For plenty of users, getting and using anti-virus software can be a hassle for lots of different reasons. Not only can they be expensive (and then renewed every couple of years), but they can be slow, difficult to control, and a major eyesore if the product happens to display its name everywhere you look.
Whatever the reason may be, you might prefer to not have any antivirus software installed at all. In case you choose to go this route, here are some tips on keeping your computer virus-free without the protective software.
Safe Browsing Habits
The most important tip, no matter if you have anti-virus software or not, is to try to maintain safe browsing habits. It is impossible to get a virus without being on the Internet or reading data from some other source. This means to only visit websites directly instead of clicking on links (especially in emails), not downloading any files unless you’re 100% sure the source is safe, not surfing around for prolonged periods of time on sketchy websites, and so on.
If you’re not very good at determining what’s good or not, this might help. If it looks different from what you’re used to or get offered something that seems too good to be true, you’re probably a click away from getting a virus. These tips should be followed even if you do have anti-virus software as such products aren’t perfect, and some viruses, especially zero-day threats, can pass right through the anti-virus software without so much as a warning.
The next step is to make sure that all your software, especially your browser, is up to date. Newer versions will fix security bugs that may be present in older versions, and updates could also bring support for new security technologies. That way, it will be much harder for a hacker or virus to exploit a security hole to compromise your system.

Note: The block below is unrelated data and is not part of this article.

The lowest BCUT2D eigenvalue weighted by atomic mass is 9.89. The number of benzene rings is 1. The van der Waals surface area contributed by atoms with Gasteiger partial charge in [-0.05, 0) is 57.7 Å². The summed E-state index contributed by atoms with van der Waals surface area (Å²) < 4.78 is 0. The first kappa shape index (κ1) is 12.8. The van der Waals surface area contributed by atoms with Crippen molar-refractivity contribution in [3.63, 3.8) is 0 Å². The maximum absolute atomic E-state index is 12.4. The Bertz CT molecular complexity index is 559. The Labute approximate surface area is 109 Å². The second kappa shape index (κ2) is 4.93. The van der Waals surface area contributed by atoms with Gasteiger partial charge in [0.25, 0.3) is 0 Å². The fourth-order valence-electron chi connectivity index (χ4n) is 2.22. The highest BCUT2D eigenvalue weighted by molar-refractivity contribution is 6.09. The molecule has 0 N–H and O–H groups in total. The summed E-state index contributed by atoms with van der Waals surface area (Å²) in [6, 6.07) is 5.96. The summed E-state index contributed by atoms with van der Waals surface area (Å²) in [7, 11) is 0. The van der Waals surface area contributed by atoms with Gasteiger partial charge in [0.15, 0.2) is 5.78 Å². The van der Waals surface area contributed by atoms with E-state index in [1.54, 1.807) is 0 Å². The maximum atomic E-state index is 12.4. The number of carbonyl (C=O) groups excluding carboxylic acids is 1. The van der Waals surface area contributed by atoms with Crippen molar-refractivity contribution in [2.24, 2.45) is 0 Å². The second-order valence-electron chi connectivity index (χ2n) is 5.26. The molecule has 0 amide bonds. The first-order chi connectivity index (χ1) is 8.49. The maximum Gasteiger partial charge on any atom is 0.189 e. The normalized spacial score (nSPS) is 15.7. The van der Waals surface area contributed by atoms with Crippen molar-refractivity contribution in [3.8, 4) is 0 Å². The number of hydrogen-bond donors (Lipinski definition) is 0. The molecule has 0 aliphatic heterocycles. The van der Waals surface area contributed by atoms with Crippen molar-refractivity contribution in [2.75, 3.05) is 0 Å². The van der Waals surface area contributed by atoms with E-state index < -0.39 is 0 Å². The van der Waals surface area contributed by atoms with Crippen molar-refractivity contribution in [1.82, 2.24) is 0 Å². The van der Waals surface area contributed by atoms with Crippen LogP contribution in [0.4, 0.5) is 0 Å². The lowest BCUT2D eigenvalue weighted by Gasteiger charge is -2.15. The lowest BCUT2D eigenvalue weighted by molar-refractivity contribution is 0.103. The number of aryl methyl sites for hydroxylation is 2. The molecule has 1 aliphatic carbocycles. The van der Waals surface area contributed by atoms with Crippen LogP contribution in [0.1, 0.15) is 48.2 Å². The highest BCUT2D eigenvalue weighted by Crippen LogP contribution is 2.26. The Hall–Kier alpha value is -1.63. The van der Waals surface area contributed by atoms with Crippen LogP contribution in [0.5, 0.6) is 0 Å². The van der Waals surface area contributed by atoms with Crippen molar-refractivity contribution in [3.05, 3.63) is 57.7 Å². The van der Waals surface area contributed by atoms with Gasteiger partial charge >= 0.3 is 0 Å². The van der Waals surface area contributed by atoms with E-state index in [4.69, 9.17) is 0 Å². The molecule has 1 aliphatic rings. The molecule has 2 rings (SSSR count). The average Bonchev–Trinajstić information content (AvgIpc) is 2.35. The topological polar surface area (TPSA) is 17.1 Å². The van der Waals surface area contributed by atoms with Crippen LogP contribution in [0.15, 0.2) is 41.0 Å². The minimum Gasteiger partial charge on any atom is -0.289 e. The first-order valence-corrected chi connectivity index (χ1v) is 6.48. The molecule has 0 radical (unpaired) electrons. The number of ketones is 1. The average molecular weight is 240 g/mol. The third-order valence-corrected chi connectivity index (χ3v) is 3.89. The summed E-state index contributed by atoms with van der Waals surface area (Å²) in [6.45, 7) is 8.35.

In Windows, go to Windows Update in your Start menu to check for essential updates. With a lot of software, there is normally a “check for updates” option in one of the menus. Just click through the menus until you find it.
Another option you have is to use online tools to check if a file contains a virus. There are plenty of anti-virus websites that will check files for you. I recommend using this site as it automatically sends it to a much larger collection of sites and compiles the results of each test. This way, you’ll have a higher chance of finding a hidden threat or determining if you have a false positive.
Use Web Interface Security Features
Additionally, email providers such as Gmail and Yahoo scan any attachments in an email when you open it, so you should be able to trust the results of those scans. Note that the email providers only scan the attachments when you open the email in their web interface. Therefore, this feature won’t be of much help to you if you use an email client.
Security-Focused Browser Extensions
Another great idea is to use browser extensions, where possible, that have a focus on security. A top extension for Firefox would be NoScript. This extension helps block any website scripts that could potentially cause problems on your system. While it takes a while to tell it what’s good and what’s bad, it will help block any scripts that might break into a security hole. You can find more Firefox security extensions here. For Chrome, you could try SaferChrome.
Last but not least, it might be helpful to run Linux instead of Windows if you don’t depend on certain software. While the above tips are definitely worth your time, you can dramatically reduce your risk of getting infected by a virus if you use Linux over Windows. This is because roughly 90% of viruses are for Windows, and 9.95% of the remainder are made for Mac OS X. In combination with the above tips, you can virtually eliminate the threat of viruses and enjoy a safe computing experiences without worries.
While I do recommend using some kind of anti-virus software if you’re using Windows (as there are plenty of decent free alternatives), these tips should definitely help to reduce your overall chances of getting infected. Just be smart with what you’re doing, and you should be doing just fine.
What tips can you add? Is anti-virus software even really necessary? Let us know in the comments!
Image Credit: AJC1